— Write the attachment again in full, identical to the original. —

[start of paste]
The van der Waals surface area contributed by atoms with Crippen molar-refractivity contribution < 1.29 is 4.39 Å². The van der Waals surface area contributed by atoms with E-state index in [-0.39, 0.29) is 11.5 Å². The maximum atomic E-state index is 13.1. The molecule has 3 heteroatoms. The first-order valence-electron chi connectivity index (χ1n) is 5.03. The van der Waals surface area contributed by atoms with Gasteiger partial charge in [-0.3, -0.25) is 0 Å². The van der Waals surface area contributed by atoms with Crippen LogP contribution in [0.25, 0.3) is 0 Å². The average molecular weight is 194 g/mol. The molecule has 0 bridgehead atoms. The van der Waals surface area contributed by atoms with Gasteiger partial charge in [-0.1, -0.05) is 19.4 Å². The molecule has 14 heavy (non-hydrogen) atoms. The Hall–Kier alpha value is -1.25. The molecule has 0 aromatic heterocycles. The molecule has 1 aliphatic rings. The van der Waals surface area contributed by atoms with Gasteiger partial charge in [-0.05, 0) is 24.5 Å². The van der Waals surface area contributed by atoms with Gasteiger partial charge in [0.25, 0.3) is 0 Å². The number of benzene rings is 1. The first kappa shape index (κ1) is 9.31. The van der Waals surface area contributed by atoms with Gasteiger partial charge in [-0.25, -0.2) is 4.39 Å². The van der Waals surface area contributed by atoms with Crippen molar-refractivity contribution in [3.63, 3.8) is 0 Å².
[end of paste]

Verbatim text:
The van der Waals surface area contributed by atoms with Crippen molar-refractivity contribution < 1.29 is 4.39 Å². The van der Waals surface area contributed by atoms with E-state index in [-0.39, 0.29) is 11.5 Å². The maximum atomic E-state index is 13.1. The molecule has 3 heteroatoms. The first-order valence-electron chi connectivity index (χ1n) is 5.03. The van der Waals surface area contributed by atoms with Gasteiger partial charge in [-0.3, -0.25) is 0 Å². The van der Waals surface area contributed by atoms with Crippen LogP contribution in [0.25, 0.3) is 0 Å². The average molecular weight is 194 g/mol. The molecule has 0 bridgehead atoms. The van der Waals surface area contributed by atoms with Gasteiger partial charge in [-0.1, -0.05) is 19.4 Å². The molecule has 14 heavy (non-hydrogen) atoms. The Hall–Kier alpha value is -1.25. The molecule has 0 aromatic heterocycles. The molecule has 1 aliphatic rings. The van der Waals surface area contributed by atoms with Gasteiger partial charge in [-0.05, 0) is 24.5 Å². The van der Waals surface area contributed by atoms with Gasteiger partial charge in [0.25, 0.3) is 0 Å². The number of benzene rings is 1. The first kappa shape index (κ1) is 9.31. The van der Waals surface area contributed by atoms with Gasteiger partial charge in [-0.25, -0.2) is 4.39 Å². The van der Waals surface area contributed by atoms with Crippen molar-refractivity contribution in [3.63, 3.8) is 0 Å².